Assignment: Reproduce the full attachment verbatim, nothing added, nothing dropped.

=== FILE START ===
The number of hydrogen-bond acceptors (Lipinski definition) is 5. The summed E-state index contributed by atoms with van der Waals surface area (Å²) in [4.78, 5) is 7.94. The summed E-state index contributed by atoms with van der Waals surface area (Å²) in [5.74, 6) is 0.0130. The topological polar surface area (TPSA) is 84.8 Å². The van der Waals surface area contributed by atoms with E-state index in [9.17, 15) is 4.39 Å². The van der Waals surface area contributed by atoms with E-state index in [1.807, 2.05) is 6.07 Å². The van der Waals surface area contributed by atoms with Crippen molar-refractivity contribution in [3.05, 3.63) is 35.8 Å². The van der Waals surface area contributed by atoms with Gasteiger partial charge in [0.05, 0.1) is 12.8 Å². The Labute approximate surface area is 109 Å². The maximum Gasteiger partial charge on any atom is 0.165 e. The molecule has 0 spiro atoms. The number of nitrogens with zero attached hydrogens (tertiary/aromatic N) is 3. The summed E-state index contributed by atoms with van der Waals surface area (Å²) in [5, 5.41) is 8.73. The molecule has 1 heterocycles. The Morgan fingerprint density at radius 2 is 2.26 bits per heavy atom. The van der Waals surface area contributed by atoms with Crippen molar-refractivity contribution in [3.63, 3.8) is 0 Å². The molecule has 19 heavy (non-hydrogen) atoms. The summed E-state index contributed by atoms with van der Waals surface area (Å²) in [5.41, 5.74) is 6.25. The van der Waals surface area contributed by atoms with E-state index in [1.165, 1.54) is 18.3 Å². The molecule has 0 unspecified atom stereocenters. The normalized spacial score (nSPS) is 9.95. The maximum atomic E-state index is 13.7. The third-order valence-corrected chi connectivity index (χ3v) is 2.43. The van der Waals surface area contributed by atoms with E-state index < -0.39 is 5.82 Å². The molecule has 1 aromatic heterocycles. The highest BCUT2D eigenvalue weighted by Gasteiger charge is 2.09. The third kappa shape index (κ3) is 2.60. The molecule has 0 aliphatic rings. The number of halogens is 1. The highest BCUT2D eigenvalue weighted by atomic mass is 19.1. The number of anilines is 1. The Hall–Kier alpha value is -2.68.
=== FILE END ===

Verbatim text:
The number of hydrogen-bond acceptors (Lipinski definition) is 5. The summed E-state index contributed by atoms with van der Waals surface area (Å²) in [4.78, 5) is 7.94. The summed E-state index contributed by atoms with van der Waals surface area (Å²) in [5.74, 6) is 0.0130. The topological polar surface area (TPSA) is 84.8 Å². The van der Waals surface area contributed by atoms with E-state index in [9.17, 15) is 4.39 Å². The van der Waals surface area contributed by atoms with E-state index in [1.807, 2.05) is 6.07 Å². The van der Waals surface area contributed by atoms with Crippen molar-refractivity contribution in [3.05, 3.63) is 35.8 Å². The van der Waals surface area contributed by atoms with Gasteiger partial charge in [0.05, 0.1) is 12.8 Å². The Labute approximate surface area is 109 Å². The maximum Gasteiger partial charge on any atom is 0.165 e. The molecule has 0 spiro atoms. The number of nitrogens with zero attached hydrogens (tertiary/aromatic N) is 3. The summed E-state index contributed by atoms with van der Waals surface area (Å²) in [5, 5.41) is 8.73. The molecule has 1 heterocycles. The Morgan fingerprint density at radius 2 is 2.26 bits per heavy atom. The van der Waals surface area contributed by atoms with Crippen molar-refractivity contribution in [3.63, 3.8) is 0 Å². The molecule has 19 heavy (non-hydrogen) atoms. The summed E-state index contributed by atoms with van der Waals surface area (Å²) in [5.41, 5.74) is 6.25. The van der Waals surface area contributed by atoms with E-state index in [1.165, 1.54) is 18.3 Å². The molecule has 0 unspecified atom stereocenters. The normalized spacial score (nSPS) is 9.95. The maximum atomic E-state index is 13.7. The third-order valence-corrected chi connectivity index (χ3v) is 2.43. The van der Waals surface area contributed by atoms with E-state index < -0.39 is 5.82 Å². The molecule has 1 aromatic heterocycles. The highest BCUT2D eigenvalue weighted by Gasteiger charge is 2.09. The third kappa shape index (κ3) is 2.60. The molecule has 0 aliphatic rings. The number of halogens is 1. The highest BCUT2D eigenvalue weighted by atomic mass is 19.1. The number of anilines is 1. The Hall–Kier alpha value is -2.68.